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Theories of Development

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Presentation on theme: "Theories of Development"— Presentation transcript:

1 Theories of Development
Chapter 2: Theories of Development

2 Psychosexual Theories
Learning Theories Cognitive Theories Biological and Ecological Theories Comparing Theories In this chapter

3 An Overview Major families of theoretical perspectives Psychoanalytic
Learning Cognitive Other theoretical trends Biological Ecological

4 Psychoanalytic Theories Sigmund Freud
Psychosexual theory: Internal drives and emotions influence behavior. Patient memories used as primary source material Three personality types: id, ego, superego Sexual feelings are part of personality development. Libido: unconscious process; internal drive for physical pleasure Defense mechanisms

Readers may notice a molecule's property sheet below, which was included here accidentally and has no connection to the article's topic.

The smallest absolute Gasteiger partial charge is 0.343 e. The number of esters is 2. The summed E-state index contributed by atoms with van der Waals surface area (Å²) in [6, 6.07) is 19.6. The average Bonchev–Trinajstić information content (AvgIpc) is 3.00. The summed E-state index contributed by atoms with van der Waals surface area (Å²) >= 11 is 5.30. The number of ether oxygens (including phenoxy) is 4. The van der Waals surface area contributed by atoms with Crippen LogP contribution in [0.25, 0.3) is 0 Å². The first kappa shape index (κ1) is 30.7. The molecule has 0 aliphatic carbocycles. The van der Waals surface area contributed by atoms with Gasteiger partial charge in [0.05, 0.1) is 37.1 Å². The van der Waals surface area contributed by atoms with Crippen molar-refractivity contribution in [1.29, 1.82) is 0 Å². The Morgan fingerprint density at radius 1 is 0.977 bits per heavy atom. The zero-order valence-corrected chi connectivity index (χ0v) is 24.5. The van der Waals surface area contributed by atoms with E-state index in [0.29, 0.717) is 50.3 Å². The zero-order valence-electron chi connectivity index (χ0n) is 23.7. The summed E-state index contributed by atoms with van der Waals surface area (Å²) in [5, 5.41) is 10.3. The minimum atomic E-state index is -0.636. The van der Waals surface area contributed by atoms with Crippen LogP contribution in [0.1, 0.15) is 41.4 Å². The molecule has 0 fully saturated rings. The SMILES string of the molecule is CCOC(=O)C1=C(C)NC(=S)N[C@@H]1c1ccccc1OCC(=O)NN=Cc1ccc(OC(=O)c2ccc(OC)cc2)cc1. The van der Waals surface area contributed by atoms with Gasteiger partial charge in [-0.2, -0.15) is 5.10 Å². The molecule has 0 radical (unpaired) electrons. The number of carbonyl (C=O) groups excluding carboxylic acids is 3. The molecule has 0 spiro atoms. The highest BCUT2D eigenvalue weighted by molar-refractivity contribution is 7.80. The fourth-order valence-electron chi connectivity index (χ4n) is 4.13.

5 Freud’s Psychosexual Stages
At each stage, the libido centers on different part of body; Figure 2.1 (p. 26)

6 Psychosocial Theory Erik Erikson (Neo-Freudian)
Psychosocial theory: Development influenced by common cultural demands and internal drives Each psychosocial stage requires solution of a crisis. Healthy development requires a favorable ratio of positive to negative experiences.

7 Psychosocial Theory Erik Erikson (Neo-Freudian)
Stages First four stages form adult personality foundation Childhood-adulthood transition influential Ages Adult stages not strongly tied to age

8 Erikson’s Psychosocial Theory
Development continues throughout the entire lifespan. Each new crisis appears because of changes in social demands that accompany changes in age.

9 Learning Theories Classical Conditioning: Ivan Pavlov
Classical Conditioning: Learning process that occurs through associations between environmental stimulus and naturally occurring stimulus Reflex: Stimulus–response connection Learned: Conditioned stimulus elicits conditioned response. Reflex Stimulus–Response connection Unlearned Unconditioned Stimulus elicits Unconditioned Response. Food automatically elicits salivation. Learned Conditioned Stimulus elicits Conditioned Response. Smell of food (bacon) elicits salivation.